Tuesday, October 30, 2018

Patch Prep in Patch #1 is Done

Scrambled over the last couple of days to get the fall patch prep done.  After a descent stretch of warm weather I got the greenhouse up, but didn't have time to work the soil.   Weather is going to start turning tomorrow and I needed to get the soil worked and more importantly get the cover crop in.

To get the cover crop seed going I used a trick that I've used for years.  Winter rye can germinate in almost any temps above freezing, albeit slowly.   Temps will be hovering around freezing the rest of this week, so I put the rye seed in a bucket of sand 24 hours before planting, added warm water and some humic acid and then put the bucket in a warm place.  I then sowed the seed today.  I learned from experience that you don't want to go more than 24 hours because those seeds germinate quickly and you can end up with clumps of sand bound together with roots.

This fall I'm putting in about 50% more compost then I did last year.  I'd like to get my organic matter higher.  I feel like my soil loses moisture and nutrients too quickly and the organic matter will help with both.   Along with the compost I added soil sulfur to help drop the pH, humic acid to help make the nutrients in the soil more available and nitrogen tohelp break down the organic matter in the compost over the winter.

A few things I noticed when working the soil.  A descent amount of worms.  Exactly years ago there were zero, so the soil food web has been building nicely in the soil.  Also the tilth and looseness of the soil has improved.  Two years ago it was rock hard and now it is looking more like nice garden soil.

The greenhouse soil will get worked over the next couple of weeks.  No mud or snow worries in the greenhouse and it will stay much warmer in there all winter long.  If you have any experience with cover crops in greenhouses over winter please share any advice you have.  Not sure how to water it and keeping it under control where it doesn't grow too much over the winter.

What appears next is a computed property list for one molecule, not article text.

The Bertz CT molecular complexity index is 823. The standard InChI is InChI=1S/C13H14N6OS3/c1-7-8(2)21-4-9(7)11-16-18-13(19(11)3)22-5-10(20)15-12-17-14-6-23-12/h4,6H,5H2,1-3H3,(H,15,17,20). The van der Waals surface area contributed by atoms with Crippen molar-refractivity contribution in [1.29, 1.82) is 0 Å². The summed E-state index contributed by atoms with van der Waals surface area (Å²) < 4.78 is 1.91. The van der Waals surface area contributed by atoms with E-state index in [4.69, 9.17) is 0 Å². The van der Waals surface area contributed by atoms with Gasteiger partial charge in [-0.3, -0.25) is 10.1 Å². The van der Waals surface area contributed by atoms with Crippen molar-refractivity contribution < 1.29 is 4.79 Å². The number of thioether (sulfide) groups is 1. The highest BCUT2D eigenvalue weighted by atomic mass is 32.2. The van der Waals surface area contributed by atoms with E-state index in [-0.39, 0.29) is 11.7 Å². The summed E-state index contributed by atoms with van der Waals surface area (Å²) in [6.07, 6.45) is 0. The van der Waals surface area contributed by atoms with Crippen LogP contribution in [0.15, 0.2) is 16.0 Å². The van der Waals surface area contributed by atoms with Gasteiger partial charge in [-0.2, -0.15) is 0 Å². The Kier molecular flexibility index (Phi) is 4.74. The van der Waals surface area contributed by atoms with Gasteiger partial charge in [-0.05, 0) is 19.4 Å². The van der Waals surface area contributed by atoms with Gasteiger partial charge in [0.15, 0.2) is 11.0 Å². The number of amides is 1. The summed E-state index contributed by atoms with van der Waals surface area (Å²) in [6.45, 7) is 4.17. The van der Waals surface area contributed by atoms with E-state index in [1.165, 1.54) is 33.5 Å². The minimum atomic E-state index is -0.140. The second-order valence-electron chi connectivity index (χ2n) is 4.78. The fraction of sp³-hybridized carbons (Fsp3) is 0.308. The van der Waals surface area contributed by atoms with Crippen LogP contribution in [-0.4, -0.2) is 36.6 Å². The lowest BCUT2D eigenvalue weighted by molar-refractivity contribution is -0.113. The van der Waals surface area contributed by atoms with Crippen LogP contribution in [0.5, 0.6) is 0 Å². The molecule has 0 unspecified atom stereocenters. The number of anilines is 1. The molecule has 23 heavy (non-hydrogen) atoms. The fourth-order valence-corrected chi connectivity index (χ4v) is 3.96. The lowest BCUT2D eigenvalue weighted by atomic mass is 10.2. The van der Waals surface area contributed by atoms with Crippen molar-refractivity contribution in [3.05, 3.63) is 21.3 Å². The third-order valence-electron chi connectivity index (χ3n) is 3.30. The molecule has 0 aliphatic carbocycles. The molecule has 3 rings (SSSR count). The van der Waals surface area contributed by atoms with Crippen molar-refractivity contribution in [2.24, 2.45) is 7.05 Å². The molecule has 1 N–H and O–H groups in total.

Unknown said...

What are your thoughts on fencing to keep deer out? I have a real deer problem and this is my first year growing. Thanks

Unknown said...

I moved to an area with lots of deer two years ago. This is what I've learned so far:

- Deer love to eat pumpkins and sometimes will nibble on vine tips.

- A fence of 5 feet is sufficient to keep deer out if they can't see what is on the other side. If it is a chain link fence or split rail then you have to go taller.

- I bought one of these motion detecting sprinklers, but haven't set it up yet. Seems like a good way to keep them out: https://www.amazon.com/Orbit-62000-Activated-Deterrent-Sprinkler/dp/B01D4GCGJY/ref=asc_df_B01D4GCGJY/?tag=hyprod-20&linkCode=df0&hvadid=167118301188&hvpos=1o4&hvnetw=g&hvrand=5879248188907899666&hvpone=&hvptwo=&hvqmt=&hvdev=c&hvdvcmdl=&hvlocint=&hvlocphy=9029694&hvtargid=pla-311195104309&psc=1

- I have a split rail type of fence on one side. Was surprised to see that the deer don't jump over it, but crawl under it. They can get low and crawl more easily than I would have thought.